Catholic Diocese of Spokane, Washington
Official News Magazine of the Diocese of Spokane
P.O. Box 48, Spokane WA 99210
(509) 358-7340; FAX: (509) 358-7302
Letters to the Editor
(From the October 20, 2011 edition of the Inland Register)
The Inland Register welcomes letters to the editor. Letters should be no longer than 500 words. Letters must be signed, with address and phone number for contact, but names will be withheld upon request. Letters may be edited for length or clarity. Remember to be charitable.
Send letters to:
Fax: (509) 358-7302
While reading through the movie review section of your last issue, I came across what seemed to be a very positive review for the latest Harry Potter film. While this movie contains some very good messages in it, such as those of selflessness, perseverance, etc., there is still a very core element to this film that must be considered whenever discussing it: witchcraft.
Witchcraft, the art of using allegedly magical powers, has been declared by the Church as something that shouldn’t be practiced in by the faithful, as the “magic” which comes from it is directly associated with Satan and is a sinful practice, fatal to the soul of the one using it. While many arguments try to justify the use of witchcraft in the Harry Potter series as simply a fictional backdrop, witchcraft is not fictional and shouldn’t be taken lightly.
I have heard of many naive accusations saying that the encouragement towards witchcraft found in these books is harmless and no one would really want to be a witch after reading these books or seeing these movies. But with all due respect and charity, anyone who believes that a product of society has no effect over the youth of today has completely lost touch with reality. As a 15-year-old, I do not know everything; I constantly struggle with discerning right from wrong, and just exceptions from outright compromise. But through these struggles I have found that I am by no means the only teenager dealing with these challenging questions. Society and the demonic culture in which we live are attacking us youth from every direction; we cannot avoid it. As a member of the audience this series targets, I can attest to the fact that it does have a hold over my generation. When you go through life in a dark cloud of uncertainty, trying to fit in, constantly making decisions that you regret immediately afterward, going through a phase where you begin to doubt everything you’ve ever been told, the attraction to power seems almost irresistible.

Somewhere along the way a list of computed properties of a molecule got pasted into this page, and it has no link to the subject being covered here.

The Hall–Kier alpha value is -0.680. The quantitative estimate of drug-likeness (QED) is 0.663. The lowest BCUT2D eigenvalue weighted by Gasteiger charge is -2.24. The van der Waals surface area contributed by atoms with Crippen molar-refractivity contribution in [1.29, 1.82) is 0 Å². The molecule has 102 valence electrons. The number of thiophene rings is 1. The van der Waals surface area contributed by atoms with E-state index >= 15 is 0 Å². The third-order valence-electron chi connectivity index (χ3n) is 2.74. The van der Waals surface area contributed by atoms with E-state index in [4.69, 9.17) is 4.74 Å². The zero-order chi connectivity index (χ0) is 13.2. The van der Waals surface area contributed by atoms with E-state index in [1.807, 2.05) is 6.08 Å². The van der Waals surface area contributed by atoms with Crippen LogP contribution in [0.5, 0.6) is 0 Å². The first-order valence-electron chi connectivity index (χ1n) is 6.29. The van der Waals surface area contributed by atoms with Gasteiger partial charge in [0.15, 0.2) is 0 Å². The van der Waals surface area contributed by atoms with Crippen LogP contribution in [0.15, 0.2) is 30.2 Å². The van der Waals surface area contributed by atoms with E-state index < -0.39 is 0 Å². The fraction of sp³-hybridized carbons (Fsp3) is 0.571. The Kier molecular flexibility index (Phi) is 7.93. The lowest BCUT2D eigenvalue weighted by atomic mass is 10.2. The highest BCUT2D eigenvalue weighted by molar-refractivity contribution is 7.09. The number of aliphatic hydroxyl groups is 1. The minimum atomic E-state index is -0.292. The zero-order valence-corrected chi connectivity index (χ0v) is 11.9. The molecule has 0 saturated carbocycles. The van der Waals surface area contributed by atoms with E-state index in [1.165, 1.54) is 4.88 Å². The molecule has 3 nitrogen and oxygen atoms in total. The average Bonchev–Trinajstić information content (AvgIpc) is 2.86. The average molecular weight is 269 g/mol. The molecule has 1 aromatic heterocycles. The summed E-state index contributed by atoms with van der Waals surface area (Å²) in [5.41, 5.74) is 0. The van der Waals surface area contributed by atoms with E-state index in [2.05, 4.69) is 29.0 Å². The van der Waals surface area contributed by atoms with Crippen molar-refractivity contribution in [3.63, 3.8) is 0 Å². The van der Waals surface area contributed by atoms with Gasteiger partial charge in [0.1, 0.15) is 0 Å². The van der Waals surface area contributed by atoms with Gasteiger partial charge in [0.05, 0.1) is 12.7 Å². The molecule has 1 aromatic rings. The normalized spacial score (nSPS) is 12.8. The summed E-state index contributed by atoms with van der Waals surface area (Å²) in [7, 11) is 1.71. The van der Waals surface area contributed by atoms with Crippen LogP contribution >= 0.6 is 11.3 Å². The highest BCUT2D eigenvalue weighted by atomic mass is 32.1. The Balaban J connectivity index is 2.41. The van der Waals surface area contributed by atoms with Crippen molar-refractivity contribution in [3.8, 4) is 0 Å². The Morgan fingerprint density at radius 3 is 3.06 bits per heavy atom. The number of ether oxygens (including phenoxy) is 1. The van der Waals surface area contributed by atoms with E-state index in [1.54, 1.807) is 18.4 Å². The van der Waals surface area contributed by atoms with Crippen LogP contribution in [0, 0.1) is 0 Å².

I know many will automatically write off this letter solely because of the age of the author; but please, even if you don’t care about my generation, even if you’ve decided no one will change your mind about this, please, listen to what I’m saying: God, in his most beautiful plan, has given, through the hands of others, other novels of fictional genre to give an example of his love for us and to encourage us in the virtues of Godly character. When it comes to the world of entertainment, we do not need to take the good with the bad; we do not need to search for a candle in a dark cave when the sun is radiantly beaming just outside; but we do need to reevaluate where we stand in the quicksand of culture and look for the solid rock of hope: the Catholic Church, the Bride of Christ.